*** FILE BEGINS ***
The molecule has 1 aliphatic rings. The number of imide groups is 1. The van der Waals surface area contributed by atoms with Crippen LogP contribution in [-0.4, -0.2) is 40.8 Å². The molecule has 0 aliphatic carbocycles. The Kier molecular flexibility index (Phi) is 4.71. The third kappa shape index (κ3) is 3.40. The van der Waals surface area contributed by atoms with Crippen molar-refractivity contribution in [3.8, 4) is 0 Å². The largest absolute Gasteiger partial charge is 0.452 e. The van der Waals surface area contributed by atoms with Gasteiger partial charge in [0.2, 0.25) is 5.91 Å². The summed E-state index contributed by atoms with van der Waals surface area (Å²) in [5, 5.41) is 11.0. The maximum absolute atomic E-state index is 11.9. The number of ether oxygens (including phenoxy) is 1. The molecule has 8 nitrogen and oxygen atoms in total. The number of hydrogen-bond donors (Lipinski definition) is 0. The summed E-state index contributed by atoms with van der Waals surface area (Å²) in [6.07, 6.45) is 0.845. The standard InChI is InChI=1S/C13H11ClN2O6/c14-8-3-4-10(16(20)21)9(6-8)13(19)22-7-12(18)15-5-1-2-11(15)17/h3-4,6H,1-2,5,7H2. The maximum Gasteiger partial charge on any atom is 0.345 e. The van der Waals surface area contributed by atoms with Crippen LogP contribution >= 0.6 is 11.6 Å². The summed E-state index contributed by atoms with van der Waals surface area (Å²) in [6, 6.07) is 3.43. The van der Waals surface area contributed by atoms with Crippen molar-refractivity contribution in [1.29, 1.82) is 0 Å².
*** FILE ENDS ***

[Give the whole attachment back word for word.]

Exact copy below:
The molecule has 1 aliphatic rings. The number of imide groups is 1. The van der Waals surface area contributed by atoms with Crippen LogP contribution in [-0.4, -0.2) is 40.8 Å². The molecule has 0 aliphatic carbocycles. The Kier molecular flexibility index (Phi) is 4.71. The third kappa shape index (κ3) is 3.40. The van der Waals surface area contributed by atoms with Crippen molar-refractivity contribution in [3.8, 4) is 0 Å². The largest absolute Gasteiger partial charge is 0.452 e. The van der Waals surface area contributed by atoms with Gasteiger partial charge in [0.2, 0.25) is 5.91 Å². The summed E-state index contributed by atoms with van der Waals surface area (Å²) in [5, 5.41) is 11.0. The maximum absolute atomic E-state index is 11.9. The number of ether oxygens (including phenoxy) is 1. The molecule has 8 nitrogen and oxygen atoms in total. The number of hydrogen-bond donors (Lipinski definition) is 0. The summed E-state index contributed by atoms with van der Waals surface area (Å²) in [6.07, 6.45) is 0.845. The standard InChI is InChI=1S/C13H11ClN2O6/c14-8-3-4-10(16(20)21)9(6-8)13(19)22-7-12(18)15-5-1-2-11(15)17/h3-4,6H,1-2,5,7H2. The maximum Gasteiger partial charge on any atom is 0.345 e. The van der Waals surface area contributed by atoms with Crippen LogP contribution >= 0.6 is 11.6 Å². The summed E-state index contributed by atoms with van der Waals surface area (Å²) in [6, 6.07) is 3.43. The van der Waals surface area contributed by atoms with Crippen molar-refractivity contribution in [1.29, 1.82) is 0 Å².